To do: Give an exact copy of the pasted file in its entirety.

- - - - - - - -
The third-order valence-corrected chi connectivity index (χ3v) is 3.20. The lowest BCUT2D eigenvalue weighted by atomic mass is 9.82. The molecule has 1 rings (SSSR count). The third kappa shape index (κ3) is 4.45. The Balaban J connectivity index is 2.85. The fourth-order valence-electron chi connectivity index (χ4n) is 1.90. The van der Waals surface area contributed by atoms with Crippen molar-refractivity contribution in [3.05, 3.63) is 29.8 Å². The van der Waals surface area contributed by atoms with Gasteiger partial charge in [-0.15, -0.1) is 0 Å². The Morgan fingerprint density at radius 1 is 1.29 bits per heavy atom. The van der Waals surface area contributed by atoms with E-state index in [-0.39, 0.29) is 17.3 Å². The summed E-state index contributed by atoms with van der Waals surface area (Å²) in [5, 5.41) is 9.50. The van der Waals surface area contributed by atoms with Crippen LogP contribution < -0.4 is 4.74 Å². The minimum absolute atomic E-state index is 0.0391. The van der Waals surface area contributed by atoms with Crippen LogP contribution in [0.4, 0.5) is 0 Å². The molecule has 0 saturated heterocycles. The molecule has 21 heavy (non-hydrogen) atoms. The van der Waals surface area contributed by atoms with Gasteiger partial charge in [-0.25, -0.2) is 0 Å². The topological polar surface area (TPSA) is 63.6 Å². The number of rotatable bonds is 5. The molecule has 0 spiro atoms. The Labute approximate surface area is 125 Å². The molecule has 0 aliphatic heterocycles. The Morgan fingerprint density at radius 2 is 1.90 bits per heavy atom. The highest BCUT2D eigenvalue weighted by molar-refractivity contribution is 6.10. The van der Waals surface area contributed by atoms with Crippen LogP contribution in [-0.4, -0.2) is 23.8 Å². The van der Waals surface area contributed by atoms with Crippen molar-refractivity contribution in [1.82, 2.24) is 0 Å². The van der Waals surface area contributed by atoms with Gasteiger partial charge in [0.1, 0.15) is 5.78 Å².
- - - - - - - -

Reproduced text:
The third-order valence-corrected chi connectivity index (χ3v) is 3.20. The lowest BCUT2D eigenvalue weighted by atomic mass is 9.82. The molecule has 1 rings (SSSR count). The third kappa shape index (κ3) is 4.45. The Balaban J connectivity index is 2.85. The fourth-order valence-electron chi connectivity index (χ4n) is 1.90. The van der Waals surface area contributed by atoms with Crippen molar-refractivity contribution in [3.05, 3.63) is 29.8 Å². The van der Waals surface area contributed by atoms with Gasteiger partial charge in [-0.15, -0.1) is 0 Å². The Morgan fingerprint density at radius 1 is 1.29 bits per heavy atom. The van der Waals surface area contributed by atoms with E-state index in [-0.39, 0.29) is 17.3 Å². The summed E-state index contributed by atoms with van der Waals surface area (Å²) in [5, 5.41) is 9.50. The van der Waals surface area contributed by atoms with Crippen LogP contribution < -0.4 is 4.74 Å². The minimum absolute atomic E-state index is 0.0391. The van der Waals surface area contributed by atoms with Crippen LogP contribution in [0.4, 0.5) is 0 Å². The molecule has 0 saturated heterocycles. The molecule has 21 heavy (non-hydrogen) atoms. The van der Waals surface area contributed by atoms with Gasteiger partial charge in [-0.25, -0.2) is 0 Å². The topological polar surface area (TPSA) is 63.6 Å². The number of rotatable bonds is 5. The molecule has 0 spiro atoms. The Labute approximate surface area is 125 Å². The molecule has 0 aliphatic heterocycles. The Morgan fingerprint density at radius 2 is 1.90 bits per heavy atom. The highest BCUT2D eigenvalue weighted by molar-refractivity contribution is 6.10. The van der Waals surface area contributed by atoms with Crippen LogP contribution in [-0.4, -0.2) is 23.8 Å². The van der Waals surface area contributed by atoms with Crippen molar-refractivity contribution in [1.82, 2.24) is 0 Å². The van der Waals surface area contributed by atoms with Gasteiger partial charge in [0.1, 0.15) is 5.78 Å².